CEO Steven Cahillane noted, however, the sales decline was only temporary as Kellogg is still recovering from its transition out of direct store delivery (DSD) model in the US. He added he remained positive for the company’s rest-of-the-year outlook.
“If you exclude the mechanical impact of our DSD exit, we delivered a fourth consecutive quarter of organic net sales growth,” said Cahillane.
Kellogg’s currency-neutral Q2 net sales, on the other hand, increased by 6.3% to $3.37bn, while its half-year organic net sales grew by 0.1%, reaching $6.43bn.
In addition to RXBar, which Kellogg acquired last year for $600m, Kellogg’s recent consolidation of its West African distributor Mulitpro also helped lift the company’s Q2 performance, according to Fareed Khan, Kellogg’s CFO.
“Two businesses contributed almost seven points of growth,” said Khan.
He added Kellogg’s operating profit margin decreased by 0.3% year-over-year in Q2, “reflecting a strong double-digit investment in brand building.”
Bringing RXBar abroad and local acquisition opportunities
Cahillane said RXBar’s consumption was up triple digits during the quarter, which makes it the fastest-growth brand in the category.
“It’s a very strong brand. In terms of measured Nielsen share, it’s gone up substantially, more than doubling year-over-year,” he said, adding the competitive snack environment is likely to generate many “me-too’s.
“It’s always though as a marketer to come up and copy something and get the same level of authenticity… [However,] we are seeing that happen. We are not seeing any that are gaining traction right now, but we are far from complacent,” said Cahillane.
He noted RXBar has started several initiatives around innovation: “The kids line, which is out now; the nut butter line, which is just launching.
“In the back half of this year and early next year, you’ll see us introduce it in European markets and in Canada,” added Cahillane.
The Kellogg executive also used the RXBar acquisition as an example when asked why the company did not make a bid for Tyrrells, which Hershey divested earlier, to strengthen its potato chips portfolio as its Pringles faces more competition abroad.
“We think about our M&A strategy historically… and it’s a build versus a buy type of thing,” noted Cahillane.
“RXBar in the US filled a white space for us… but if we see opportunities that can add shareholder value in the developing markets, we will clearly look at them – probably more snacks-led in the US, more kind of wholesome-led, health and wellness-led in developing markets.”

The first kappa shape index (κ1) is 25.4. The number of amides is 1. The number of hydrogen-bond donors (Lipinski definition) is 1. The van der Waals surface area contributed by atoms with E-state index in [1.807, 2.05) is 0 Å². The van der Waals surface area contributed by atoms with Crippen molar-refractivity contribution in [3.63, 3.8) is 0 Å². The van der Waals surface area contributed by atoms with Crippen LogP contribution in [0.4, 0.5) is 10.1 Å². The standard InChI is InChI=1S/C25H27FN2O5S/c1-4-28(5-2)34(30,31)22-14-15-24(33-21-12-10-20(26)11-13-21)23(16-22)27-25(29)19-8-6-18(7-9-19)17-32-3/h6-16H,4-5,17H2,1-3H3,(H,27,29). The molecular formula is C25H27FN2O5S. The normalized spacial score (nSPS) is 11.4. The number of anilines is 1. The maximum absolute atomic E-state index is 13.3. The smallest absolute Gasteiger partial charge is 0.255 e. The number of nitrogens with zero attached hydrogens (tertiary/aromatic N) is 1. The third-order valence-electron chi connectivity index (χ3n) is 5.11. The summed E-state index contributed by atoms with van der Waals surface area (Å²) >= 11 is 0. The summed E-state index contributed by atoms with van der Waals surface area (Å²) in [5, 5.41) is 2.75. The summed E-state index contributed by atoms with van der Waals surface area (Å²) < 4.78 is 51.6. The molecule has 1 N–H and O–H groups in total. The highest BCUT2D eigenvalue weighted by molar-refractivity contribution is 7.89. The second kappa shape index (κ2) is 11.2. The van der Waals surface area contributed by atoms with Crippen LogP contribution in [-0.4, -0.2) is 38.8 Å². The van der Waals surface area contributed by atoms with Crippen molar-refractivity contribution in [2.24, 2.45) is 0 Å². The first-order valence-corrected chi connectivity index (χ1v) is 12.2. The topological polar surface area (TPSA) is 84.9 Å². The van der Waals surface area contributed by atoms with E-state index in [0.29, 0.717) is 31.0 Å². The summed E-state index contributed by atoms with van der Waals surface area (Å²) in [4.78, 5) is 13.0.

Core cereal brands stabilize category sales
Cahillane said Kellogg has slowed down the cereal market’s downward trend with its core brands.
The company’s US morning foods sector posted a 3.2% decline in organic net sales, reaching $643m in Q2.
“Our share of the cereal category stabilized with our six core brands collectively resuming share growth in the quarter,” said Cahillane.
“The cereal category has cut its declines in half from last year, but history shows that it needs more and better health and wellness innovation, and communication to get back into growth.
“Our cereal trends continue on an improved track from last year. Key to this has been the stabilization of our UK cereal business, which gained share again in Q2,” he added.
Wholesome snacks growth
On the snacks side, Kellogg saw an 8.6% organic sales decline due to its transition out of the DSD system. However, Cahillane noted the segment has increased its volume growth.
He said: “Pringles sustained its strong growth in Q2, led by our core flavors and immediate consumption pack formats. In wholesome snacks, we recorded another quarter of double-digit consumption growth, led by Rice Krispies Treats… In crackers, we moved into year-on-year consumption growth, led by Cheez-It. And we are seeing improvement in cookies performance as well.”
Kellogg expects its full-year 2018 sales to grow by 4% to 5%, with RXBar and Mulitpro accounting for four to six percentage points of its growth.